22 BALDWIN HILLS RESERVOIR Baldwin Hills Reservoir was an offstream municipal reservoir designed and built by the Los Angeles DWP in Its design capacity was 897 acre-feet. The grading volume was 859,000 yds 3 On Saturday December 14, 1963 the caretaker noticed an unusual sound of water at the spillway intake, beginning around 11:15 AM By noon a DWP engineer was summoned and all outlets and inlets were opened to drain the reservoir of 738 ac-ft of water in storage. It would have taken 24 hrs to drain the entire reservoir
23 LIVE TELEVISION COVERAGE Police and media were alerted shortly after noon that a failure was imminent and a full evacuation was ordered. At 3:38 PM a complete breach of the south embankment occurred, with increasing discharge spilling up to 4,300 cfs The flow spilled down a steep ravine towards Cloverdale Ave., destroying 41 and damaging 986 homes, and killing 6 The failure was shown live on local television stations
24 The outflow lasted 77 minutes, till 4:55 PM Afterwards, the eroded chasm was 90 feet deep and 70 feet wide, curiously dry in appearance afterwards (right) The water had leaked through joints in the abutment rock of the underlying Pico Formation (shown at right), first noted at the downstream face/abutment contact, 82 feet below crest.
25 The eroded chasm extended into the reservoir floor along a linear north-south trend (left) Subsequent examination revealed an active fault scarp extending through the reservoir floor, shown in right view Up to 12 inches of vertical offset was noted along four strands of this fault exposed in the reservoir floor, diminishing towards the southerly side of the reservoir. The fault dipped 70 degrees west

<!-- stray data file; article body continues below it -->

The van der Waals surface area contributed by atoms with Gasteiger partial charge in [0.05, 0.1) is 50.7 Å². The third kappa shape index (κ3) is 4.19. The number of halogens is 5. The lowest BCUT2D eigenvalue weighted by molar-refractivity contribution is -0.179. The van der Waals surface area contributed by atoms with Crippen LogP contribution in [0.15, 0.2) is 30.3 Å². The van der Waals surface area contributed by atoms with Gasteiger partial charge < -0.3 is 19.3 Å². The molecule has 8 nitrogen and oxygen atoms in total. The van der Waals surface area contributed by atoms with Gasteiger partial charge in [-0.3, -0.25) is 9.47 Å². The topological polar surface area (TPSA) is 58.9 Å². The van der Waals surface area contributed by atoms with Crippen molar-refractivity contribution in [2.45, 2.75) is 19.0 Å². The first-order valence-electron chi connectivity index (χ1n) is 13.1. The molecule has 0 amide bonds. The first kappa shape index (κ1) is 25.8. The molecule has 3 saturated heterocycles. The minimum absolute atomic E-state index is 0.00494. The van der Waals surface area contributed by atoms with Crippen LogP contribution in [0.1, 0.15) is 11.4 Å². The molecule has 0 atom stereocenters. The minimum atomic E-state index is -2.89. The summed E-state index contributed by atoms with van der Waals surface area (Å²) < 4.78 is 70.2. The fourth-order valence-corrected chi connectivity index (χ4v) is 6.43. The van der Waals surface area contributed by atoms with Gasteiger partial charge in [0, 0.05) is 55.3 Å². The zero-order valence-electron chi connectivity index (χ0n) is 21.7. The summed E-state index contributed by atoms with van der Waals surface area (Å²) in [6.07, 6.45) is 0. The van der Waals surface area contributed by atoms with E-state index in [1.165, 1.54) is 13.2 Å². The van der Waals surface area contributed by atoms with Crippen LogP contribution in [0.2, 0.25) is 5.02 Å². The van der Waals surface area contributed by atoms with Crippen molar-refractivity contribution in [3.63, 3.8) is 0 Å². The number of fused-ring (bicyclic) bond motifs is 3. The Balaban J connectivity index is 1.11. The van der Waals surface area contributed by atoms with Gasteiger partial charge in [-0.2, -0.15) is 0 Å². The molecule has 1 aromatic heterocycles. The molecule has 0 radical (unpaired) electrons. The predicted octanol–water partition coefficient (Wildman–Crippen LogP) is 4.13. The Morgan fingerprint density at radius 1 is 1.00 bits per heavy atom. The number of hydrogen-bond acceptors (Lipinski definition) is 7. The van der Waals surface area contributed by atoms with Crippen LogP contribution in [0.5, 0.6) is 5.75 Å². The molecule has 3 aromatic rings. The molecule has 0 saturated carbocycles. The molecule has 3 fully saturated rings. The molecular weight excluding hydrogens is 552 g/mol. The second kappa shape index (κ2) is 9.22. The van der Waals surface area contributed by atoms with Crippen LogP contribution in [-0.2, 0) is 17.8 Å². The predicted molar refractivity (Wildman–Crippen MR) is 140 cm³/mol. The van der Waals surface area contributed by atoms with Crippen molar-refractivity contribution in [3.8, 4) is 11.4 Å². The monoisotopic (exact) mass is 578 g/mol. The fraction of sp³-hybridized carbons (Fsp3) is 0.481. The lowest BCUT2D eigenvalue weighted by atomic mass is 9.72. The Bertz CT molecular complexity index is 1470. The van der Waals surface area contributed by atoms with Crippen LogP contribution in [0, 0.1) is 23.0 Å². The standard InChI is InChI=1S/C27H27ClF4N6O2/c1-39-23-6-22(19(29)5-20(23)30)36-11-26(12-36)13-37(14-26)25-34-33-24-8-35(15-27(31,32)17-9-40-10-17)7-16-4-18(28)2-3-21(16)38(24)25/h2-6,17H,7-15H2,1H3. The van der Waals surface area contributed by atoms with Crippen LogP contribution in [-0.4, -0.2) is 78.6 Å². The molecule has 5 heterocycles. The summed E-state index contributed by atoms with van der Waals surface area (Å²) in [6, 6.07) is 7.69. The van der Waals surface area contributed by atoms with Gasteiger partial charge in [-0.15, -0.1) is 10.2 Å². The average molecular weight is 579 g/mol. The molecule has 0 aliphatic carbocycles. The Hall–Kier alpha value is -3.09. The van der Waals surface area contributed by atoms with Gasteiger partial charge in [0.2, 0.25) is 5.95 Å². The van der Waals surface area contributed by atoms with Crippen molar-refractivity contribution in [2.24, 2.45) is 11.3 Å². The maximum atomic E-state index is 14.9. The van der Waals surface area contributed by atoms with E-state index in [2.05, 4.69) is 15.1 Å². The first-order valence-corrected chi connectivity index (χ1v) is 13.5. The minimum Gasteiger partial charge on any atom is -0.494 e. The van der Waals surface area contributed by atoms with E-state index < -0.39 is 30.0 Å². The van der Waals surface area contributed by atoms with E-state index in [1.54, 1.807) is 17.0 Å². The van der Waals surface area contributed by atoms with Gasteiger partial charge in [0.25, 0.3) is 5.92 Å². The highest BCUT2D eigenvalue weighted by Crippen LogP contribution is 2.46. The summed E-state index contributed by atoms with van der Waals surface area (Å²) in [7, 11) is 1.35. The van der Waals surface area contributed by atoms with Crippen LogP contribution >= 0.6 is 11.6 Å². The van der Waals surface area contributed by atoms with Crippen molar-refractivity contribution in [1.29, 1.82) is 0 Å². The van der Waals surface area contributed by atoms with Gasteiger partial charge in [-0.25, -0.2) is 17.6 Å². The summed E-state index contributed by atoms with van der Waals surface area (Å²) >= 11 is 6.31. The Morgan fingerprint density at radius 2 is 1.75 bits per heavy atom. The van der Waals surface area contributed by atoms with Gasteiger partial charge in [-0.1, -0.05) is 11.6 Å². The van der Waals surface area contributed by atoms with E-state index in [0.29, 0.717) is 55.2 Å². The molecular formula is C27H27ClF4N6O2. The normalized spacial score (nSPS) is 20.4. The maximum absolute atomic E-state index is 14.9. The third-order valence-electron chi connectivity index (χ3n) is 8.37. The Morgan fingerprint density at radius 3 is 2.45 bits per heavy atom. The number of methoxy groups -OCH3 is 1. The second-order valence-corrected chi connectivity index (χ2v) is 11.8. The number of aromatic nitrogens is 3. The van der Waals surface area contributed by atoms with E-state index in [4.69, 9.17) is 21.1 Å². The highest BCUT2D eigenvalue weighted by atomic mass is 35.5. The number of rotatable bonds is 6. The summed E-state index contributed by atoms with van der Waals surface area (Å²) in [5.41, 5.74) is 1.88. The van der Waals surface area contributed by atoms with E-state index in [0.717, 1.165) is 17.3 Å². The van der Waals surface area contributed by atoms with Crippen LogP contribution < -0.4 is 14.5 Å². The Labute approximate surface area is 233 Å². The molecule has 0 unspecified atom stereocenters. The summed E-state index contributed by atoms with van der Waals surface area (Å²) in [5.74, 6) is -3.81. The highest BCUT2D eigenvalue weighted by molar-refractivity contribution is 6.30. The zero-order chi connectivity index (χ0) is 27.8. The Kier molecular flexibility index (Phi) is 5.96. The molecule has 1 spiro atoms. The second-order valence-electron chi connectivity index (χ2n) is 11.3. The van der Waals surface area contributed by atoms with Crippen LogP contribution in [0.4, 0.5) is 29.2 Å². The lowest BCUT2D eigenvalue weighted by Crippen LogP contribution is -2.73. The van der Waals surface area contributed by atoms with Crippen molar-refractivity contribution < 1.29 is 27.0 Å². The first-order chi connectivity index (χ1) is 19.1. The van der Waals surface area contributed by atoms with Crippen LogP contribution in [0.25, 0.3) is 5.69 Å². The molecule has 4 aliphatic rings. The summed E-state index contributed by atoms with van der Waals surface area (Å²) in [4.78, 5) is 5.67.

26 A map showing faults and measured ground subsidence in the Inglewood Oil Field suggests that petroleum withdrawal over the previous 20+ years likely triggered movement along the short fault strand that extended through the reservoir area, precisely where the seepage ocurred. A little over 1.5 feet of subsidence was measured during the brief 9-year 9 life of the reservoir!
27 Fontenelle Dam was constructed by the US Bureau of Reclamation on the Green River in Wyoming in , 63, with a single line grout curtain. In September 1965 a serious piping failure occurred on the right abutment, with reservoir water percolating along valley-side sheet joints in the sandstone (with only 46 feet of head). The dam came dangerously close to failing.
28 Valley-side joints can occur in sedimentary rock!! Right Abutment of Fontinelle Dam After the piping failure the right abutment area was excavated, revealing a series of inclined valley-side joints
29 FONTENELLE DAM REPAIRS The seepage that almost caused the dam s failure percolated along undiscovered valley-side joints (#7) in bedded sedimentary rocks at position #8 8 lines of grout holes were then drilled and filled with 203,500 sacks of cement
30 Fontinelle Dam performed admirably following the near catastrophe in A decade later, the same kind of hydraulic piping failure occurred in the right abutment of Teton Dam, also during initial filling.